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PTU-092 The Management of Alcohol Withdrawal in Patients with advanced Liver Disease
  1. E Forrest1,
  2. A Ahmed1,
  3. G Benson1 on behalf of Acute Addiction Implementation Steering Group
  1. 1Glasgow Royal Infirmary, Glasgow, UK


Introduction Alcohol withdrawal syndrome (AWS) is a common reason for hospital admission. However a significant number of these patients have co-existent liver disease or other medical problems. There is little information regarding the management of these patients.

Methods Patients were assessed for hazardous drinking using the FAST score. Data was collected prospectively on FAST positive patients with regards to their subsequent treatment using a unified AWS guideline. Patients with known liver disease or presenting with decompensated liver disease were identified (Group 1) and compared with patients admitted with non-hepatic primary alcohol-related diagnoses (Group 2) and patients with admitted primarily non-alcohol related medical diagnoses (Group 3). Results are expressed as median (95% confidence).

Results 53 patients had significant liver disease (Group 1), with 153 in Group 2 and 106 in Group 3. Median MELD score in Group 1 was 15.4 [12.8, 17.6]. The three groups had similar FAST scores: 14 [12, 15], 14 [13, 14] and 13 [12, 14] respectively. Fewer patients in Group 1 and Group 3 required benzodiazepine (BZD) treatment compared with Group 2. When required, the median BZD prescription (mg diazepam equivalent) during admission was greater for Group 2 patients compared with Group 1 and Group 3 (Table). More patients in Group 1 were treated with lorazepam rather than diazepam; 13% cf 5% in Group 2 (p = 0.1, –1, 20.4) and 3% in Group 3 (p = 0.04; 0.7, 22.3). The proportion of patients requiring parenteral treatment for breakthrough symptoms were similar: Group 1: 5.6%, Group 2: 4.6%, Group 3 4.7%.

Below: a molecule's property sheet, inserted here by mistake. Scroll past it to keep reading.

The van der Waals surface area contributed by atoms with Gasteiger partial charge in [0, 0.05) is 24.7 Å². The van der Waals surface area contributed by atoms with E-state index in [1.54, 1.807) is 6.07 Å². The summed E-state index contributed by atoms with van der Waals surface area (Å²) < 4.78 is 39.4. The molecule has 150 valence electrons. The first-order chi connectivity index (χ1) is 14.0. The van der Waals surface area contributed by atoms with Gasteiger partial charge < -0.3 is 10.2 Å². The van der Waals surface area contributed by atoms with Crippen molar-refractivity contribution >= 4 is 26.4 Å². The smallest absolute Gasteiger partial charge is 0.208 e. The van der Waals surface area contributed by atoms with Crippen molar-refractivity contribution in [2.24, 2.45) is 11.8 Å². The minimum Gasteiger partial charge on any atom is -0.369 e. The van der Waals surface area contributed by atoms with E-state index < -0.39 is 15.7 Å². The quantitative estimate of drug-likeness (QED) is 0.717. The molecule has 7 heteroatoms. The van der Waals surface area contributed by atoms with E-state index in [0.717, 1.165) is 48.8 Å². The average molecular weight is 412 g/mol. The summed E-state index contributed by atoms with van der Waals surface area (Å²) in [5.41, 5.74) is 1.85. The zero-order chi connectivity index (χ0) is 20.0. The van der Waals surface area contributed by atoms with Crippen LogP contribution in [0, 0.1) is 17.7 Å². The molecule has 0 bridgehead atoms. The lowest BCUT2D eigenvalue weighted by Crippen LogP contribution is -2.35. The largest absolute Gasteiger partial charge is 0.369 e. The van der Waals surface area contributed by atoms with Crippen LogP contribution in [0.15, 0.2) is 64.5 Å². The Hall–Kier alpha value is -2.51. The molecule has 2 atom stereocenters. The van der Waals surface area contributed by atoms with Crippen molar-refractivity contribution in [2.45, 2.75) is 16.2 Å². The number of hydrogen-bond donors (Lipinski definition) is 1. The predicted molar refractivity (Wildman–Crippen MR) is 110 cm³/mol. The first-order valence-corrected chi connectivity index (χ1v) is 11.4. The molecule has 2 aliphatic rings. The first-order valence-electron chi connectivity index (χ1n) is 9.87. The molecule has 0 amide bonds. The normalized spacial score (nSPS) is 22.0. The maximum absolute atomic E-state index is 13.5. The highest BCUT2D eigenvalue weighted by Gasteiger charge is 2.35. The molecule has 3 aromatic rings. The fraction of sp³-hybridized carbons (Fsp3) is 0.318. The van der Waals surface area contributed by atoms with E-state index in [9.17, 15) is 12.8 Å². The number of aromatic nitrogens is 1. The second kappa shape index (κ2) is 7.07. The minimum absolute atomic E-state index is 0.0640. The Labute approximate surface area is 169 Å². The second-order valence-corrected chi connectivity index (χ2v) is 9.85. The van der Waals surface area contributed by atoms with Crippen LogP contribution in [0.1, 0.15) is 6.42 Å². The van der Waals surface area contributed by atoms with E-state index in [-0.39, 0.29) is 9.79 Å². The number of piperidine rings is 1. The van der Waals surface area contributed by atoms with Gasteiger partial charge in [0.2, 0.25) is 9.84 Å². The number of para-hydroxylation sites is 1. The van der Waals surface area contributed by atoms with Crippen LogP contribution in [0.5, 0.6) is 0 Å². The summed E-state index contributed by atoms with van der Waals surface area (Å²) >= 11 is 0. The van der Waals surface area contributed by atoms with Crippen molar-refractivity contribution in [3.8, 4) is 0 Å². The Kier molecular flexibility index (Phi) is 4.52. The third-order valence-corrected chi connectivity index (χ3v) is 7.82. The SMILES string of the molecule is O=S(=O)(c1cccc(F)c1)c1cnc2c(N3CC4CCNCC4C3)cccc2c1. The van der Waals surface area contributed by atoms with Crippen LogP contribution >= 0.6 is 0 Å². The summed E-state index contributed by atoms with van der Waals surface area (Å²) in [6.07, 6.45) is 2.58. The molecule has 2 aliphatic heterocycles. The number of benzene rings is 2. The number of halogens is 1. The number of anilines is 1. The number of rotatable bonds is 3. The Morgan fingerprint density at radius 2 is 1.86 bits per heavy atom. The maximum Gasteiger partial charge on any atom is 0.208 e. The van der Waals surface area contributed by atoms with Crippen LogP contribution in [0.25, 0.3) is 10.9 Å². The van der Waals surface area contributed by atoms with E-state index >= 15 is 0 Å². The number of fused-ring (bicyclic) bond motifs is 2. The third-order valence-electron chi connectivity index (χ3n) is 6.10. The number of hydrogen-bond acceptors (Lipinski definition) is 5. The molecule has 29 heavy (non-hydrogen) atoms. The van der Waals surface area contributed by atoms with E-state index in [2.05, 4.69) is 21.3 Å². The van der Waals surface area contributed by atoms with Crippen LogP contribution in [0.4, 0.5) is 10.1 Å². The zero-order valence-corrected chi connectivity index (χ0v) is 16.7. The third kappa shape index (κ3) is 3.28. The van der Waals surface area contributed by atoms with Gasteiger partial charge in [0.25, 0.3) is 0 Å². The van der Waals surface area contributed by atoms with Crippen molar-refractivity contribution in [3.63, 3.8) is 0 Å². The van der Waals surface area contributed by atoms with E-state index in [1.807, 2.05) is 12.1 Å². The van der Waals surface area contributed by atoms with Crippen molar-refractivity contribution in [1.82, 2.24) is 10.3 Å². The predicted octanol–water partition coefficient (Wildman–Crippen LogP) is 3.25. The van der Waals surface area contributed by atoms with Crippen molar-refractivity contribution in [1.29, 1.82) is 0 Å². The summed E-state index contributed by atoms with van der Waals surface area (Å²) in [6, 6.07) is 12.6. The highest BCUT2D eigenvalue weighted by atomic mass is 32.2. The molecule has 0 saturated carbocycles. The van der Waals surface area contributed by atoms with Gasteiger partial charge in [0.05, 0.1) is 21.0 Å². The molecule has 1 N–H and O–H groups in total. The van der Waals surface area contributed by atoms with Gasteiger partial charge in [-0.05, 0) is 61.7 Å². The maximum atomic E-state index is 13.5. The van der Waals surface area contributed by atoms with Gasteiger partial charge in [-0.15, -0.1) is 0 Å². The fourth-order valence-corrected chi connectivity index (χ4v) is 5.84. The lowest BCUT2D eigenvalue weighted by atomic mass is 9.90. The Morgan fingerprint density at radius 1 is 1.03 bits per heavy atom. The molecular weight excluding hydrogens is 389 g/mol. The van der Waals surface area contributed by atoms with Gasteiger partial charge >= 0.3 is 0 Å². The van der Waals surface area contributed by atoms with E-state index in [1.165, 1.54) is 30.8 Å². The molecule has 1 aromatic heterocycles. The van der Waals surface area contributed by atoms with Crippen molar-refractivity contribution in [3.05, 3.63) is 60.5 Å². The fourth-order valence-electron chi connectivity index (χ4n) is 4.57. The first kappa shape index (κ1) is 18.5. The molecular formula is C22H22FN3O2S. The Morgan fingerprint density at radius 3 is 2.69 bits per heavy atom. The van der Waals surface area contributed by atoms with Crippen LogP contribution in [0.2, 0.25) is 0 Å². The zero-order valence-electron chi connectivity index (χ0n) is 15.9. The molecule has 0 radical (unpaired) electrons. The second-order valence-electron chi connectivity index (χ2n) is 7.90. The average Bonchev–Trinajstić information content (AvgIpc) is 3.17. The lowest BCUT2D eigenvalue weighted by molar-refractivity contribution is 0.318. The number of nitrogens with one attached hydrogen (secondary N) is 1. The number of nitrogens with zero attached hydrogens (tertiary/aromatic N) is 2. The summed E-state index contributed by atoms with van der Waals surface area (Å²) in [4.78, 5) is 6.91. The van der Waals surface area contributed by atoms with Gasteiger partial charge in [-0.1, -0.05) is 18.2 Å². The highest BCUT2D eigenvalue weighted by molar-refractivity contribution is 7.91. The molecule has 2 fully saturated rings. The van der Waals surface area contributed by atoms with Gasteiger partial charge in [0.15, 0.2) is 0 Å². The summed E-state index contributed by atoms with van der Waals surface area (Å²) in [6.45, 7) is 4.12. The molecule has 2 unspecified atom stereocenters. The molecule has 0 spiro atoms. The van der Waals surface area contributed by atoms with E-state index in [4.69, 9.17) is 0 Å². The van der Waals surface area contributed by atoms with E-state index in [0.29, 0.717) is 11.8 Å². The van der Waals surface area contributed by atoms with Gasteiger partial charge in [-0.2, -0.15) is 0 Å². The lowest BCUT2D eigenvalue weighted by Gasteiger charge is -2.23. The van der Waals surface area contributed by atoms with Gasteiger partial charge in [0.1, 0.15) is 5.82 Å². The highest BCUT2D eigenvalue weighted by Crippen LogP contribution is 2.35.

Abstract PTU-092 Table

There were correlations between the FAST score and subsequent amount of diazepam prescribed for Group 2 (p = 0.002; 0.09, 0.4) and Group 3 (p = 0.03; 0.02, 0.41), but not for Group 1 (p = 0.26; –0.12, 0.43). Overall survival until 33 months was less in Group 1 (64%) compared with Group 2 (84%; p = 0.0007 HR 0.29 [0.14, 0.60] and Group 3 (81%; p = 0.016 HR 2.30 [1.17, 4.55]).

Conclusion Compared to patients admitted with primarily AWS or alcohol related seizures, patients with chronic liver disease and those with other medical problems were less likely to require any benzodiazepine therapy and require lesser amounts of such treatment. The expected association between indicators of harmful/dependent drinking and BZD requirement was lost in liver disease patients. Care should be taken to avoid unnecessary over-treatment of these patients.

Disclosure of Interest None Declared

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